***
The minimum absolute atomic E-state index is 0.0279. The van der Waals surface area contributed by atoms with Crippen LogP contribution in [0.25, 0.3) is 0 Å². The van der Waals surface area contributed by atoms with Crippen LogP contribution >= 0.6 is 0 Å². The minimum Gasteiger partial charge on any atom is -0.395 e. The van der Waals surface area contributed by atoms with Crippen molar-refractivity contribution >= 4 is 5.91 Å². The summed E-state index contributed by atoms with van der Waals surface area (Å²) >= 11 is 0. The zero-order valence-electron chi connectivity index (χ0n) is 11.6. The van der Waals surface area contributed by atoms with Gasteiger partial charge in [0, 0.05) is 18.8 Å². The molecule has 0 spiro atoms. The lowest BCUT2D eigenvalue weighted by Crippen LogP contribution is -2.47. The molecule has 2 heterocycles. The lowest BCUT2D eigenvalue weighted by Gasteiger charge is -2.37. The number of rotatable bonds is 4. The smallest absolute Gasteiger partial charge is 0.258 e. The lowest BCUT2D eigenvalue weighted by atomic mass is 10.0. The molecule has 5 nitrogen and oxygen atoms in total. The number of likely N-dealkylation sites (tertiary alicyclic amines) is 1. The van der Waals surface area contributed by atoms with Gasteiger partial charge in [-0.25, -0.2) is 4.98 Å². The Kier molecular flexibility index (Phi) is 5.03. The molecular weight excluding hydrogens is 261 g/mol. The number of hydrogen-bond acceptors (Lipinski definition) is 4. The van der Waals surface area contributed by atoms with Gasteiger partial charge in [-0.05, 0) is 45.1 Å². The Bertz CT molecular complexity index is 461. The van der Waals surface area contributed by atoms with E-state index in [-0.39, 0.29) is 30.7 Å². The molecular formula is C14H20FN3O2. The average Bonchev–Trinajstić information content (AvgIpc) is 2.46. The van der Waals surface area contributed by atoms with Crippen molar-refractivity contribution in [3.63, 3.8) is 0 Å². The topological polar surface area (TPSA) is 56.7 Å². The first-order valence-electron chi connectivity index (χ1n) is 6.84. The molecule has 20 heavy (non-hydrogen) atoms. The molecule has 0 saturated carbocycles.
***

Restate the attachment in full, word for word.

The minimum absolute atomic E-state index is 0.0279. The van der Waals surface area contributed by atoms with Crippen LogP contribution in [0.25, 0.3) is 0 Å². The van der Waals surface area contributed by atoms with Crippen LogP contribution >= 0.6 is 0 Å². The minimum Gasteiger partial charge on any atom is -0.395 e. The van der Waals surface area contributed by atoms with Crippen molar-refractivity contribution >= 4 is 5.91 Å². The summed E-state index contributed by atoms with van der Waals surface area (Å²) >= 11 is 0. The zero-order valence-electron chi connectivity index (χ0n) is 11.6. The van der Waals surface area contributed by atoms with Gasteiger partial charge in [0, 0.05) is 18.8 Å². The molecule has 0 spiro atoms. The lowest BCUT2D eigenvalue weighted by Crippen LogP contribution is -2.47. The molecule has 2 heterocycles. The lowest BCUT2D eigenvalue weighted by Gasteiger charge is -2.37. The number of rotatable bonds is 4. The smallest absolute Gasteiger partial charge is 0.258 e. The lowest BCUT2D eigenvalue weighted by atomic mass is 10.0. The molecule has 5 nitrogen and oxygen atoms in total. The number of likely N-dealkylation sites (tertiary alicyclic amines) is 1. The van der Waals surface area contributed by atoms with Gasteiger partial charge in [-0.25, -0.2) is 4.98 Å². The Kier molecular flexibility index (Phi) is 5.03. The molecular weight excluding hydrogens is 261 g/mol. The number of hydrogen-bond acceptors (Lipinski definition) is 4. The van der Waals surface area contributed by atoms with Gasteiger partial charge in [-0.05, 0) is 45.1 Å². The Bertz CT molecular complexity index is 461. The van der Waals surface area contributed by atoms with E-state index in [-0.39, 0.29) is 30.7 Å². The molecular formula is C14H20FN3O2. The average Bonchev–Trinajstić information content (AvgIpc) is 2.46. The van der Waals surface area contributed by atoms with Crippen molar-refractivity contribution in [3.63, 3.8) is 0 Å². The topological polar surface area (TPSA) is 56.7 Å². The first-order valence-electron chi connectivity index (χ1n) is 6.84. The molecule has 20 heavy (non-hydrogen) atoms. The molecule has 0 saturated carbocycles.